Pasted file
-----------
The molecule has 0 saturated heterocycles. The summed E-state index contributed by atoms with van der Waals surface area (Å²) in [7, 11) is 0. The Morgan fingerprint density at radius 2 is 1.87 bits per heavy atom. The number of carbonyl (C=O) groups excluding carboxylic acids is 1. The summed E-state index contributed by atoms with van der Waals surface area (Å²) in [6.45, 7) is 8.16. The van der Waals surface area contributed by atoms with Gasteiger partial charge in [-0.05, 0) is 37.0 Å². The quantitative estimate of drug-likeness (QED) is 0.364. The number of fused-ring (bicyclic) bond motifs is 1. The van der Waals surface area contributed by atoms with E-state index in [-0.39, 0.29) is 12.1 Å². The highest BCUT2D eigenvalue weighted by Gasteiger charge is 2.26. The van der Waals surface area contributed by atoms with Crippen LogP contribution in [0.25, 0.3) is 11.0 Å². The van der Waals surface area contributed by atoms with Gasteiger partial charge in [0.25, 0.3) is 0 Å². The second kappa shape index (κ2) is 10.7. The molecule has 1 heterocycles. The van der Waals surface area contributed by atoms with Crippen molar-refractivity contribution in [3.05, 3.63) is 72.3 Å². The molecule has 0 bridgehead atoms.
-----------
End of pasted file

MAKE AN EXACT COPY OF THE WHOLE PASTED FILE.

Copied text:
The molecule has 0 saturated heterocycles. The summed E-state index contributed by atoms with van der Waals surface area (Å²) in [7, 11) is 0. The Morgan fingerprint density at radius 2 is 1.87 bits per heavy atom. The number of carbonyl (C=O) groups excluding carboxylic acids is 1. The summed E-state index contributed by atoms with van der Waals surface area (Å²) in [6.45, 7) is 8.16. The van der Waals surface area contributed by atoms with Gasteiger partial charge in [-0.05, 0) is 37.0 Å². The quantitative estimate of drug-likeness (QED) is 0.364. The number of fused-ring (bicyclic) bond motifs is 1. The van der Waals surface area contributed by atoms with E-state index in [-0.39, 0.29) is 12.1 Å². The highest BCUT2D eigenvalue weighted by Gasteiger charge is 2.26. The van der Waals surface area contributed by atoms with Crippen LogP contribution in [0.25, 0.3) is 11.0 Å². The van der Waals surface area contributed by atoms with Gasteiger partial charge in [0.25, 0.3) is 0 Å². The second kappa shape index (κ2) is 10.7. The molecule has 1 heterocycles. The van der Waals surface area contributed by atoms with Crippen molar-refractivity contribution in [3.05, 3.63) is 72.3 Å². The molecule has 0 bridgehead atoms.